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Originally published June 30, 2010 at 3:04 p.m., updated July 1, 2010 at 2:56 p.m.
TOPEKA A new non-profit corporation will oversee the exchange of electronic health information in Kansas.
Gov. Mark Parkinson today issued Executive Order 10-06 creating the entity. It will be governed by a 17-member board of directors, most of whom will be named by the governor at a later date.
The federal economic stimulus of 2009 included $34 billion in incentives for medical providers to maintain and use electronic health records for their patients.
The American Recovery and Reinvestment Act also called for creation of state or regional health information exchanges so the records could be easily transferred from one provider or treatment location to the next.
The federal goal is for every American to have a digitized health record by 2014 and an exchange system that would allow, for example, an emergency room doctor in Florida or Hawaii timely access to the medical history of a vacationing Kansan who had suffered a heart attack.
Kansas was awarded a $9 million federal grant in February to develop a health information exchange plan, which the e-Health Advisory Council has been working on for several months.
Transition to a permanent board
The new corporation, Kansas Health Information Exchange, Inc., will oversee development and operation of the exchange.
The 11-member e-HAC steering committee will act as the transitional governing board for the corporation until the permanent board is in place.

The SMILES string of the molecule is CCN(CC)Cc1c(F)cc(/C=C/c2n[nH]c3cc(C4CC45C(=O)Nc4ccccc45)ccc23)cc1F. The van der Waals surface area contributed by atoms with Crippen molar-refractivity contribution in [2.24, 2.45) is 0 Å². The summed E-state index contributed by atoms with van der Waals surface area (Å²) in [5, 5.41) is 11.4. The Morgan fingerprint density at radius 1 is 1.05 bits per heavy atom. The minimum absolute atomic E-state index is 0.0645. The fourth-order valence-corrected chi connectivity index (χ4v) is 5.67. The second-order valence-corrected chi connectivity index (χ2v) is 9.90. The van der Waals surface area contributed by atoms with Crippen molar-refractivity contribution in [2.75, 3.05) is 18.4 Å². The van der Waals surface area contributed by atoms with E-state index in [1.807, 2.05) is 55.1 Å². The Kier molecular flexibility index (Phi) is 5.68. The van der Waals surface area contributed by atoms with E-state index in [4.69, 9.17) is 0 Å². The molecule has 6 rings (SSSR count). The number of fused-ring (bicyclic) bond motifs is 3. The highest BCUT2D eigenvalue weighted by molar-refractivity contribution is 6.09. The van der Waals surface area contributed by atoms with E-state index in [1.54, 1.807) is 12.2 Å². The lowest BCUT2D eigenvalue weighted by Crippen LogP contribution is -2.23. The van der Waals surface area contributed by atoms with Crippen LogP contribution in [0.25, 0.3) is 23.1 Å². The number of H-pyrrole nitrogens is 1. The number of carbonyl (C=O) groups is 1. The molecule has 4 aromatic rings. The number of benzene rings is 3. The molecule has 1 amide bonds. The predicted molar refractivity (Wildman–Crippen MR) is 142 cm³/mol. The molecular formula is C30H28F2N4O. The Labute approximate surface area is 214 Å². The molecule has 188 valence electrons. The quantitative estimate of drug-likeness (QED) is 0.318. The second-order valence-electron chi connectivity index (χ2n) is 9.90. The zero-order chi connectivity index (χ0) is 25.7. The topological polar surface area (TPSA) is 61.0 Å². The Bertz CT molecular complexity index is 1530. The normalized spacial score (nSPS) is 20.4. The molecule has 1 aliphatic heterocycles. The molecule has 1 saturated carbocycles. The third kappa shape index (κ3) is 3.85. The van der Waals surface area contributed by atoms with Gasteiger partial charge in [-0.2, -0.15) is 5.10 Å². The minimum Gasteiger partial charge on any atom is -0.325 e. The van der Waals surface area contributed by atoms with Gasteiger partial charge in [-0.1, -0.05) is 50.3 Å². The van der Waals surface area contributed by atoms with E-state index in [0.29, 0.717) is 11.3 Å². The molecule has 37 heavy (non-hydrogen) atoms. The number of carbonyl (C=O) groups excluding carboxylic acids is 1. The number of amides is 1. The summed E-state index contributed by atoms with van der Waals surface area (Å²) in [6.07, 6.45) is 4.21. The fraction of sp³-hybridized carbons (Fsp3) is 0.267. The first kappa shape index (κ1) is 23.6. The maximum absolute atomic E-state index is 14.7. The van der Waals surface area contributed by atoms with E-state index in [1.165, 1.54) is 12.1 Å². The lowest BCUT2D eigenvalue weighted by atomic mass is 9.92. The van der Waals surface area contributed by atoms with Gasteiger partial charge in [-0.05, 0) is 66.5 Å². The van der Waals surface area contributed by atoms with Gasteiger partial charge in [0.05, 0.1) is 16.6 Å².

The 17-member, permanent board of Kansas Health Information Exchange, Inc. once appointed will include:
The governor said a good health information exchange system will make health care more effective and cheaper.
“A strong health information exchange will not only improve patient care, but it will add efficiencies and thus cost savings to our health care system in Kansas,” Parkinson said in a prepared statement. “As we work to have an electronic health record for every Kansan in the next four years, we also remain focused on protecting the safety and security of their information."
Jeff Ellis, who heads the e-HAC working group on governance, led the attorneys who drafted the plan for the corporation.
He called the executive order a positive development.
"It's good that it can be started as soon as possible," he said in a phone interview.
Pushing for consistent privacy laws
Ellis, an attorney with the Kansas City firm of Spencer, Fane, Britt & Browne, was in Seattle for a conference of the American Health Lawyers Association.
A main topic of the conference, he said, was the question of how states will harmonize their privacy laws so that there can be relatively seamless transfer of digital health records from state to state or from one information exchange to another.
"It's a big topic of national concern," he said.
The Ellis-led e-HAC working group has proposed various changes to Kansas privacy law so that it would align more closely with federal privacy laws. Those proposed changes have not yet been presented to the Legislature for consideration.
Ellis has consistently called for more urgency in mending what he has described as a "patchwork" of conflicting statutes that could hinder adoption of health information technology.
He said he is tentatively scheduled to meet next week with Kansas Department of Health and Environment Secretary Roderick Bremby and a representative of the Attorney General's Office to go over the privacy law questions.
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